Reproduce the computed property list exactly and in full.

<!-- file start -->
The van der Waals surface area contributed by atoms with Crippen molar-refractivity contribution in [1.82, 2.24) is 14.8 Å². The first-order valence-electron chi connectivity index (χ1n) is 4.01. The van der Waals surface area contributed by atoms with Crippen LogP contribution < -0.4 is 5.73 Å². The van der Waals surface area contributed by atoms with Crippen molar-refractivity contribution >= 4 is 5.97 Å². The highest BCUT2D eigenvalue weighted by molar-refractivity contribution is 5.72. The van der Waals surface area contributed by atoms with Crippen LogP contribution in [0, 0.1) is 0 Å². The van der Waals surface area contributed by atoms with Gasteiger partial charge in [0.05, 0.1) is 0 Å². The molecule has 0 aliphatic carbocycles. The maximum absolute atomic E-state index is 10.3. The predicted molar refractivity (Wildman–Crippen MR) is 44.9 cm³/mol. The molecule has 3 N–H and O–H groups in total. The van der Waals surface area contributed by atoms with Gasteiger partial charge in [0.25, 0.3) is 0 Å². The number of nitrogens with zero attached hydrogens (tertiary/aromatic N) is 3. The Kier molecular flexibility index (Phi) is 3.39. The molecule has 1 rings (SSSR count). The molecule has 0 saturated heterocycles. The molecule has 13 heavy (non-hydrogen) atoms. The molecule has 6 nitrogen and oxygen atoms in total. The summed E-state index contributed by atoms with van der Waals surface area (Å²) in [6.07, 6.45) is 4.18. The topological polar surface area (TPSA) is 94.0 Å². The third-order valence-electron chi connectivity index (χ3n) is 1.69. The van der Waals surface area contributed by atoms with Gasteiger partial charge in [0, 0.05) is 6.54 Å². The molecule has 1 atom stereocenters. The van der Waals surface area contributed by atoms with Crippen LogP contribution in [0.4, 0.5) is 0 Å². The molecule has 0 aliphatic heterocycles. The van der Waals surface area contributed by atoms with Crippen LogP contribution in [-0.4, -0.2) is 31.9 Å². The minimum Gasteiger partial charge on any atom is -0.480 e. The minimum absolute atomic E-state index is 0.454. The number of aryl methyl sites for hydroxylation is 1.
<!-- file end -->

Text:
The van der Waals surface area contributed by atoms with Crippen molar-refractivity contribution in [1.82, 2.24) is 14.8 Å². The first-order valence-electron chi connectivity index (χ1n) is 4.01. The van der Waals surface area contributed by atoms with Crippen LogP contribution < -0.4 is 5.73 Å². The van der Waals surface area contributed by atoms with Crippen molar-refractivity contribution >= 4 is 5.97 Å². The highest BCUT2D eigenvalue weighted by molar-refractivity contribution is 5.72. The van der Waals surface area contributed by atoms with Crippen LogP contribution in [0, 0.1) is 0 Å². The van der Waals surface area contributed by atoms with Gasteiger partial charge in [0.05, 0.1) is 0 Å². The molecule has 0 aliphatic carbocycles. The maximum absolute atomic E-state index is 10.3. The predicted molar refractivity (Wildman–Crippen MR) is 44.9 cm³/mol. The molecule has 3 N–H and O–H groups in total. The van der Waals surface area contributed by atoms with Gasteiger partial charge in [0.25, 0.3) is 0 Å². The number of nitrogens with zero attached hydrogens (tertiary/aromatic N) is 3. The Kier molecular flexibility index (Phi) is 3.39. The molecule has 1 rings (SSSR count). The molecule has 0 saturated heterocycles. The molecule has 13 heavy (non-hydrogen) atoms. The molecule has 6 nitrogen and oxygen atoms in total. The summed E-state index contributed by atoms with van der Waals surface area (Å²) in [6.07, 6.45) is 4.18. The topological polar surface area (TPSA) is 94.0 Å². The third-order valence-electron chi connectivity index (χ3n) is 1.69. The van der Waals surface area contributed by atoms with Gasteiger partial charge in [0, 0.05) is 6.54 Å². The molecule has 1 atom stereocenters. The van der Waals surface area contributed by atoms with Crippen LogP contribution in [0.4, 0.5) is 0 Å². The molecule has 0 aliphatic heterocycles. The van der Waals surface area contributed by atoms with Crippen LogP contribution in [-0.4, -0.2) is 31.9 Å². The minimum Gasteiger partial charge on any atom is -0.480 e. The minimum absolute atomic E-state index is 0.454. The number of aryl methyl sites for hydroxylation is 1.